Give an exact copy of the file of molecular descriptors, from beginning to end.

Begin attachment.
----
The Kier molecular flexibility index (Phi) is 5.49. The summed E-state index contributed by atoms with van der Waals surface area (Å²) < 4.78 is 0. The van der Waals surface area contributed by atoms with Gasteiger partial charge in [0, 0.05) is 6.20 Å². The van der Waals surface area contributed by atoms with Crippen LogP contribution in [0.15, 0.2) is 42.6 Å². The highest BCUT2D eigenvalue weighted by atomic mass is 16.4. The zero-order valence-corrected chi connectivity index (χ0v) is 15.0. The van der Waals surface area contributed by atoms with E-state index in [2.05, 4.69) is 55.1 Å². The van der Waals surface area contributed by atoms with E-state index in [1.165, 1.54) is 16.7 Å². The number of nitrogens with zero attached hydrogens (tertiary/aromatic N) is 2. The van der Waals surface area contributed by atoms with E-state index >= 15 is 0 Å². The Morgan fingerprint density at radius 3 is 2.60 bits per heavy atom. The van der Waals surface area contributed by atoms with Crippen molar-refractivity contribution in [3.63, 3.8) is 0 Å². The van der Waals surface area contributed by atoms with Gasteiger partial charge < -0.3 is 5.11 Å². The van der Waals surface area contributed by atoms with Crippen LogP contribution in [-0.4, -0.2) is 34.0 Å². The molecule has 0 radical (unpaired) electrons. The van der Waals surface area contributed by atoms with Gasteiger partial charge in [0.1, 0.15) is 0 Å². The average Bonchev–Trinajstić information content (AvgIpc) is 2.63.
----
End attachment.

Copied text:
The Kier molecular flexibility index (Phi) is 5.49. The summed E-state index contributed by atoms with van der Waals surface area (Å²) < 4.78 is 0. The van der Waals surface area contributed by atoms with Gasteiger partial charge in [0, 0.05) is 6.20 Å². The van der Waals surface area contributed by atoms with Crippen LogP contribution in [0.15, 0.2) is 42.6 Å². The highest BCUT2D eigenvalue weighted by atomic mass is 16.4. The zero-order valence-corrected chi connectivity index (χ0v) is 15.0. The van der Waals surface area contributed by atoms with E-state index in [2.05, 4.69) is 55.1 Å². The van der Waals surface area contributed by atoms with E-state index in [1.165, 1.54) is 16.7 Å². The number of nitrogens with zero attached hydrogens (tertiary/aromatic N) is 2. The van der Waals surface area contributed by atoms with E-state index >= 15 is 0 Å². The Morgan fingerprint density at radius 3 is 2.60 bits per heavy atom. The van der Waals surface area contributed by atoms with Crippen molar-refractivity contribution in [3.63, 3.8) is 0 Å². The van der Waals surface area contributed by atoms with Gasteiger partial charge < -0.3 is 5.11 Å². The van der Waals surface area contributed by atoms with Crippen LogP contribution in [-0.4, -0.2) is 34.0 Å². The molecule has 0 radical (unpaired) electrons. The van der Waals surface area contributed by atoms with Gasteiger partial charge in [0.1, 0.15) is 0 Å². The average Bonchev–Trinajstić information content (AvgIpc) is 2.63.